First ever gravitationally lensed supernova

— a problem for the biblical creationist model?

This image shows the huge galaxy cluster MACS J1149+2223, whose light took over 5 billion years to reach us. The huge mass of the cluster and one of the galaxies within it is bending the light from a supernova behind them and creating four separate images of it. The light has been magnified and distorted due to gravitational lensing and as a result the images are arranged around the elliptical galaxy in a formation known as an Einstein cross. A close-up of the Einstein cross is shown in the inset.

Figure 1: Galaxy cluster MACS J1149+2223,  over 5 billion light-years distant. The huge mass of the cluster and one of the galaxies within it is bends the light from a supernova behind them and creating four separate images (arrows in inset). The light has been magnified and distorted due to gravitational lensing and as a result the images are arranged around the elliptical galaxy in a formation known as an Einstein cross. A close-up of the Einstein cross is shown in the inset. Credit: NASA & ESA

In March 2015  it was reported that “[a]stronomers using the NASA/ESA Hubble Space Telescope have, for the first time, spotted four images of a distant exploding star. The images are arranged in a cross-shaped pattern by the powerful gravity of a foreground galaxy embedded in a massive cluster of galaxies.”1 See galaxy in inset in Fig. 1, which has been enlarged in Fig. 2.

This image shows four different images of the same supernova whose light has been distorted and magnified by the huge galaxy cluster MACS J1149+2223 in front of it. The huge mass of the cluster and one of the galaxies within it is bending the light from a supernova behind them and creating four separate images of the supernova. The light has been magnified and distorted due to gravitational lensing and as a result the images are arranged around the elliptical galaxy in a formation known as an Einstein cross.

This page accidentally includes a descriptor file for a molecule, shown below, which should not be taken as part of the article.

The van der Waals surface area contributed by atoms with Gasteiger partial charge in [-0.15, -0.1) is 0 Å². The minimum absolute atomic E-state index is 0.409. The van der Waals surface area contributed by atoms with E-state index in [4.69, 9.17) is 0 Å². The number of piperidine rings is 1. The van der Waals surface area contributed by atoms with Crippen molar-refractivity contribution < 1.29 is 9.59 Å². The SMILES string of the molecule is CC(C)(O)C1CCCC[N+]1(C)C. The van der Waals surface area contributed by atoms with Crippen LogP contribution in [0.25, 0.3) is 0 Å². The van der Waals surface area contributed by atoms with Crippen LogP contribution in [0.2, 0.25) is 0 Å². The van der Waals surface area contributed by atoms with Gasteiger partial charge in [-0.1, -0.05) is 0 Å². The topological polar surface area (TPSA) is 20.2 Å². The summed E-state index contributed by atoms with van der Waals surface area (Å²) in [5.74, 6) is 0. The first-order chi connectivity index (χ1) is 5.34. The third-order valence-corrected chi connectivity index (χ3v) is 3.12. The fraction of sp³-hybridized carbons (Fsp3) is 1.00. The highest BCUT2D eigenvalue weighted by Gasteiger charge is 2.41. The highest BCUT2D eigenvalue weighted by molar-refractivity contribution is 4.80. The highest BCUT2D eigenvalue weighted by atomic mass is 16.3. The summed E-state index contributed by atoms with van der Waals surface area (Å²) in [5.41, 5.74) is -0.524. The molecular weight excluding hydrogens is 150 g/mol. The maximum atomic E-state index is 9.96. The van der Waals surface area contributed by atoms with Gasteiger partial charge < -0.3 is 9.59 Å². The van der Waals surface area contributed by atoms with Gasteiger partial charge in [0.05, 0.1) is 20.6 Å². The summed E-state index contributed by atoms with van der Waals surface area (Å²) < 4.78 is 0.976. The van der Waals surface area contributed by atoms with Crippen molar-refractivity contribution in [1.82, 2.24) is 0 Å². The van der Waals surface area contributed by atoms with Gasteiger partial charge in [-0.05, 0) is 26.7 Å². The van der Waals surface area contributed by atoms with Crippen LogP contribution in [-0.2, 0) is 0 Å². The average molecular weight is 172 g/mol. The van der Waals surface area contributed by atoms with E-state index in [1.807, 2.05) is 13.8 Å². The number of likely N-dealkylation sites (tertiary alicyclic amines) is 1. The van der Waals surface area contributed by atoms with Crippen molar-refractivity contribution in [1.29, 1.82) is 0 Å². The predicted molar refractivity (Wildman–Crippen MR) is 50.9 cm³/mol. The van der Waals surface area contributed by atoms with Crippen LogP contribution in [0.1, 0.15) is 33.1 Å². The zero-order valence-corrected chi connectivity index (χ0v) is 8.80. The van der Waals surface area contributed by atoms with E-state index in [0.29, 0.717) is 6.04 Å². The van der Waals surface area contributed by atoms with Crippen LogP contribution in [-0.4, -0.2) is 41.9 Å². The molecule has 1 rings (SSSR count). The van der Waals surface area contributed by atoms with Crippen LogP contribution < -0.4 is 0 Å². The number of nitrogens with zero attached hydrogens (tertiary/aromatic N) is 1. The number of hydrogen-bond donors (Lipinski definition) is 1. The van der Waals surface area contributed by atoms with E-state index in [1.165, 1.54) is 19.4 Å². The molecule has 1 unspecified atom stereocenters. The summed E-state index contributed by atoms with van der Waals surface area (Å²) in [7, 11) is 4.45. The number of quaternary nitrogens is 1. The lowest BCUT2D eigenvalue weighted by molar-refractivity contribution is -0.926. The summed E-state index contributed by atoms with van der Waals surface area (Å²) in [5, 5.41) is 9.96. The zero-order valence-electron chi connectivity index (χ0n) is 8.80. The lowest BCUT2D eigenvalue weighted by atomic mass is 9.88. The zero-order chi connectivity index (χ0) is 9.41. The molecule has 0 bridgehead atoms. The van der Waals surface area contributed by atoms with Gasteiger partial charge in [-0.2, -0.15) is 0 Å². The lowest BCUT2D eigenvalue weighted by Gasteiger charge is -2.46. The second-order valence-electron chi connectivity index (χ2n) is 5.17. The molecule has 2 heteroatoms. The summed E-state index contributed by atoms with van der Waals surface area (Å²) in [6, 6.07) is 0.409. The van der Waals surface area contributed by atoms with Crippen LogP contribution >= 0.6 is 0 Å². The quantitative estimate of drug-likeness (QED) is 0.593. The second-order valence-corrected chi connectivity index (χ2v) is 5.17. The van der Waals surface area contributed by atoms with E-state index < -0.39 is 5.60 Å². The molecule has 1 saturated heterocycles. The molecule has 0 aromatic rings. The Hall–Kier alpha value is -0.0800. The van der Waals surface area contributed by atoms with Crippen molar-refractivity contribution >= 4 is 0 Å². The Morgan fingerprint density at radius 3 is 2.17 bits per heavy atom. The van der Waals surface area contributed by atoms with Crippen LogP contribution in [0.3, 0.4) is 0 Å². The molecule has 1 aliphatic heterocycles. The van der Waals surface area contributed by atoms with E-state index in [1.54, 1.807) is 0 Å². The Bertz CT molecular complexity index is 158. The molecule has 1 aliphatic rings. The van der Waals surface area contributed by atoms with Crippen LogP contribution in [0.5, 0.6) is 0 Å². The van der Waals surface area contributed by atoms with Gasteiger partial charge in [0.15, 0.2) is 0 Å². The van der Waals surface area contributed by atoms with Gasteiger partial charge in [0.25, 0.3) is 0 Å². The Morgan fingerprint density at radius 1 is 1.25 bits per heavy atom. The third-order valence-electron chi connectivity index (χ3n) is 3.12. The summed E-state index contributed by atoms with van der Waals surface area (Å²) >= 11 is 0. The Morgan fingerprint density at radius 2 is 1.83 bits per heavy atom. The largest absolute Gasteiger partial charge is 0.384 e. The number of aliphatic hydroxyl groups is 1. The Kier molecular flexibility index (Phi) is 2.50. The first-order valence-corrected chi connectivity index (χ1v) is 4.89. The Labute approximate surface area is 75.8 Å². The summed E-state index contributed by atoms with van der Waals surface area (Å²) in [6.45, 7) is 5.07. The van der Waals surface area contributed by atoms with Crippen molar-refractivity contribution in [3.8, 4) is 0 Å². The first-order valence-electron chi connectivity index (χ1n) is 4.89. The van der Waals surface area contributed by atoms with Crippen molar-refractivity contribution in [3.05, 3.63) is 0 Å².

Figure 2: This image shows four different images of the same supernova whose light has been distorted and magnified by the huge galaxy cluster MACS J1149+2223 in front of it. The huge mass of the cluster and one of the galaxies within it is bending the light from a supernova behind them and creating four separate images of the supernova. The light has been magnified and distorted due to gravitational lensing and as a result the images are arranged around the elliptical galaxy in a formation known as an Einstein cross. Credit: NASA & ESA

Astronomers were looking at a massive elliptical galaxy (Fig .2) and its associated galaxy cluster MACS J1149+2223 (Fig. 1), which is supposedly at a distance in the universe such that the light from the galaxy should take more than 5 billion years to reach Earth. They then found something that has never been seen before. The huge mass of the elliptical galaxy and the cluster is believed to bend the light from a much more distant galaxy where a supernova was occurring. The image of the supernova then is seen as an Einstein cross made from 4 separate images of the same supernova, heic1505, also named Refsdal. In Fig. 1 arrows indicate the 4 images. Fig. 1. shows a wide view of the cluster and the elliptical galaxy with the alleged identical 4 supernova images around it.

Now, a new claim has been made. Because the path lengths for the 4 different images of the supernova are not equal, due to the lensing effect of the massive cluster, the travel time for the light along each path is different. Since some paths are longer than others it has been predicted that the light signal for one of them is greatly delayed (by about a year) over the others. Therefore astronomers are excited by the prospect of seeing the increasing light curve of the supernova explosion once again just like they have already observed.

Using various models of the cluster acting as a lens, astronomers have made a consistent set of predictions for when the next image will appear. Hubble’s gaze will now periodically be fixed on the skies in anticipation of once again observing Refsdal. The next image of this extraordinary event is expected to peak in the first third of 2016.2